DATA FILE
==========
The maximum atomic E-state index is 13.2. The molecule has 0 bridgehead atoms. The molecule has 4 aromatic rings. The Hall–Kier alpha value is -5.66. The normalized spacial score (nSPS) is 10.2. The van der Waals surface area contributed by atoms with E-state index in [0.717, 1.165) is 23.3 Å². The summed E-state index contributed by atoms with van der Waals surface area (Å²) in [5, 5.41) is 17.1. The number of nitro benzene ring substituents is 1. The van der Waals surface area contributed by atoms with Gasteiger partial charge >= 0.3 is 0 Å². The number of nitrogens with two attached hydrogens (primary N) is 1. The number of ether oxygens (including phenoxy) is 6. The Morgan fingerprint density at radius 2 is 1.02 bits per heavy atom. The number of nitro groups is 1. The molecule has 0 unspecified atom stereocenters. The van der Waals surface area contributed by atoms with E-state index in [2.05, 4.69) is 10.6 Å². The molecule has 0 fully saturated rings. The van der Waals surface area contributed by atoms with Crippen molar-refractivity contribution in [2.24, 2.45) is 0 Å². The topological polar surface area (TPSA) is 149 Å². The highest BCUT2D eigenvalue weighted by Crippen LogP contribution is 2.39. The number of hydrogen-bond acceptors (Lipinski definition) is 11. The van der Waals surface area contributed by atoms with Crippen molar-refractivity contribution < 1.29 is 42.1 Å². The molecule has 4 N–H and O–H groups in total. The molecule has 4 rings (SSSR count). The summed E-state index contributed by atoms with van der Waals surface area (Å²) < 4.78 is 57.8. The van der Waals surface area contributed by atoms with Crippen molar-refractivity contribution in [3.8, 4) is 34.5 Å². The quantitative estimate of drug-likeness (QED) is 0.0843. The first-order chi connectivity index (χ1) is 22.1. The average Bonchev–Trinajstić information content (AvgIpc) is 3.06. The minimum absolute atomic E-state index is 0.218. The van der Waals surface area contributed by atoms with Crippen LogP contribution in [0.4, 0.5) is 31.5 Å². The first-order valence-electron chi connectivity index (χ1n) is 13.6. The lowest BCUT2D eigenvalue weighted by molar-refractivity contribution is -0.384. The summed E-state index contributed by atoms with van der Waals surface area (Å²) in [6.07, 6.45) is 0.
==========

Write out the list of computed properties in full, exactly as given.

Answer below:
The maximum atomic E-state index is 13.2. The molecule has 0 bridgehead atoms. The molecule has 4 aromatic rings. The Hall–Kier alpha value is -5.66. The normalized spacial score (nSPS) is 10.2. The van der Waals surface area contributed by atoms with E-state index in [0.717, 1.165) is 23.3 Å². The summed E-state index contributed by atoms with van der Waals surface area (Å²) in [5, 5.41) is 17.1. The number of nitro benzene ring substituents is 1. The van der Waals surface area contributed by atoms with Gasteiger partial charge >= 0.3 is 0 Å². The number of nitrogens with two attached hydrogens (primary N) is 1. The number of ether oxygens (including phenoxy) is 6. The Morgan fingerprint density at radius 2 is 1.02 bits per heavy atom. The number of nitro groups is 1. The molecule has 0 unspecified atom stereocenters. The van der Waals surface area contributed by atoms with E-state index in [2.05, 4.69) is 10.6 Å². The molecule has 0 fully saturated rings. The van der Waals surface area contributed by atoms with Crippen molar-refractivity contribution in [2.24, 2.45) is 0 Å². The topological polar surface area (TPSA) is 149 Å². The highest BCUT2D eigenvalue weighted by Crippen LogP contribution is 2.39. The number of hydrogen-bond acceptors (Lipinski definition) is 11. The van der Waals surface area contributed by atoms with Crippen molar-refractivity contribution < 1.29 is 42.1 Å². The molecule has 4 N–H and O–H groups in total. The molecule has 4 rings (SSSR count). The summed E-state index contributed by atoms with van der Waals surface area (Å²) < 4.78 is 57.8. The van der Waals surface area contributed by atoms with Crippen molar-refractivity contribution in [3.8, 4) is 34.5 Å². The quantitative estimate of drug-likeness (QED) is 0.0843. The first-order chi connectivity index (χ1) is 22.1. The average Bonchev–Trinajstić information content (AvgIpc) is 3.06. The minimum absolute atomic E-state index is 0.218. The van der Waals surface area contributed by atoms with Crippen LogP contribution in [0.4, 0.5) is 31.5 Å². The first-order valence-electron chi connectivity index (χ1n) is 13.6. The lowest BCUT2D eigenvalue weighted by molar-refractivity contribution is -0.384. The summed E-state index contributed by atoms with van der Waals surface area (Å²) in [6.07, 6.45) is 0.